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Transfer fixers used ‘prostitutes, kickbacks’ – Football Leaks

Reports allege that Doyen officials attempted to facilitate the transfer of French midfielder Geoffrey Kondogbia to Real Madrid by offering prostitutes.

By: AFP | Paris |
December 17, 2016 11:20:32 am
football leaks, football transfer scandals, football corruption, football tax scandals, doyen group, football news, sports news Charles Kondogbia joined Sevilla, Monaco and eventually Inter Milan after deal with Real Madrid fell through. (Source: AP File)

Doyen Sports, one of football’s major transfer market dealers, ploughed funds into prostitution, kickbacks and tax evasion schemes, the latest Football Leaks report claimed.

The Doyen Sports group is owned by four brothers of Kazakh-Turkish origin who built a financial empire based on the chemical industry following the fall of the Soviet Union in the 1990s.

Profits from their investment allowed the Arif brothers to plunge 75 million euros into their football business, said the Football Leaks report released by the Mediapart group in France.

Assets were deposited in tax havens such as Panama, the Isle of Man, the Netherlands, Malta or the British Virgin Islanda, said Mediapart.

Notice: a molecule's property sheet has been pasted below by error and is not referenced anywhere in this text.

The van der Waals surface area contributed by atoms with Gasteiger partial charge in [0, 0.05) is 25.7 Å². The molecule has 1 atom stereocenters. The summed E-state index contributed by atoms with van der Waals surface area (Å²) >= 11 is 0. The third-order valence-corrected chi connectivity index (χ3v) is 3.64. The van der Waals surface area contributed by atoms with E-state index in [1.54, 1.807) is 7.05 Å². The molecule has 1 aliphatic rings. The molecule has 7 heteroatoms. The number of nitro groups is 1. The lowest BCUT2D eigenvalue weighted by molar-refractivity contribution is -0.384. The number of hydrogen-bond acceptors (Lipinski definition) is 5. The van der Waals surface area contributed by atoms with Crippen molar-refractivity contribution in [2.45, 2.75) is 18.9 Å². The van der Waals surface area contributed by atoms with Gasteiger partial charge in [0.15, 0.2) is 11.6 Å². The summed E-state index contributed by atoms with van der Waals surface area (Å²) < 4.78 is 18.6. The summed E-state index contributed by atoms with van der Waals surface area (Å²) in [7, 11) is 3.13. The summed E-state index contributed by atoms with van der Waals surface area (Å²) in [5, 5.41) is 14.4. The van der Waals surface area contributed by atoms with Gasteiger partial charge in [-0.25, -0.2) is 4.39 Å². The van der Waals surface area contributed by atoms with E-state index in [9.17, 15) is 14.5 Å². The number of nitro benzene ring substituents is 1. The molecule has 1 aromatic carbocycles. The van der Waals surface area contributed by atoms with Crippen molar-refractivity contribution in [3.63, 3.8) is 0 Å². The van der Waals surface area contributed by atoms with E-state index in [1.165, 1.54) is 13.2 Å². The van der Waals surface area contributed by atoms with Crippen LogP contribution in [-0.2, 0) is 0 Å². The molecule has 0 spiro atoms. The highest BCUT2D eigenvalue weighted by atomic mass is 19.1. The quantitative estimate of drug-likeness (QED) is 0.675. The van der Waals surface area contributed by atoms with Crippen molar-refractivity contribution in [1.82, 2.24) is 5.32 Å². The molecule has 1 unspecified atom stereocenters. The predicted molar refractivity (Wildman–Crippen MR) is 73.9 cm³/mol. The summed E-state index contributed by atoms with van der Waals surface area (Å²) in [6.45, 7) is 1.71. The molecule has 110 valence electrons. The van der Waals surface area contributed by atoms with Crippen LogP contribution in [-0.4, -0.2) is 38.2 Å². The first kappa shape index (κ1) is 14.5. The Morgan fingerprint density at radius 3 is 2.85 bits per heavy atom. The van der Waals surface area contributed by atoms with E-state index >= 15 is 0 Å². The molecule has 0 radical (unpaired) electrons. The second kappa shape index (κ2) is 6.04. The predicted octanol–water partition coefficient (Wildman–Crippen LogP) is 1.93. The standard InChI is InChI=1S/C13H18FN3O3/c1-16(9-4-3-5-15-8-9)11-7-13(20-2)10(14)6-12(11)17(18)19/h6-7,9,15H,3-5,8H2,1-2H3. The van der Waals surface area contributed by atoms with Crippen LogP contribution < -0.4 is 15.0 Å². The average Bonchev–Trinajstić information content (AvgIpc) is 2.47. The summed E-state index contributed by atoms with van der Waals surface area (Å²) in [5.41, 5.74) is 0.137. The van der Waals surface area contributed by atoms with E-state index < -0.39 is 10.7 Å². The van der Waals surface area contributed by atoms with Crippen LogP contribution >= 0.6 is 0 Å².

The French media organisation published a series of WhatsApp messaging service exchanges between Doyen officials who allegedly attempted to facilitate the transfer of French midfielder Geoffrey Kondogbia to Real Madrid by offering prostitutes. Kondogbia was eventually transferred to Sevilla, Monaco and then Inter Milan.

Real Madrid president Florentino Perez has denied being at a party in Miami in 2013 where prostitutes were present.

Football Leaks also claimed that Doyen Sports had transferred at least 10.8 million euros ($12 million) into tax havens. That money was the result of kickbacks to ease the transfers of the likes of Kondogbia and Colombian star Radamel Falcao.

Football Leaks is the investigation led by 12 European media organisations aimed at exposing the sport’s darker underbelly.

In recent weeks, the likes of Cristiano Ronaldo and Jose Mourinho have been accused of tax evasion — charges that both men deny.

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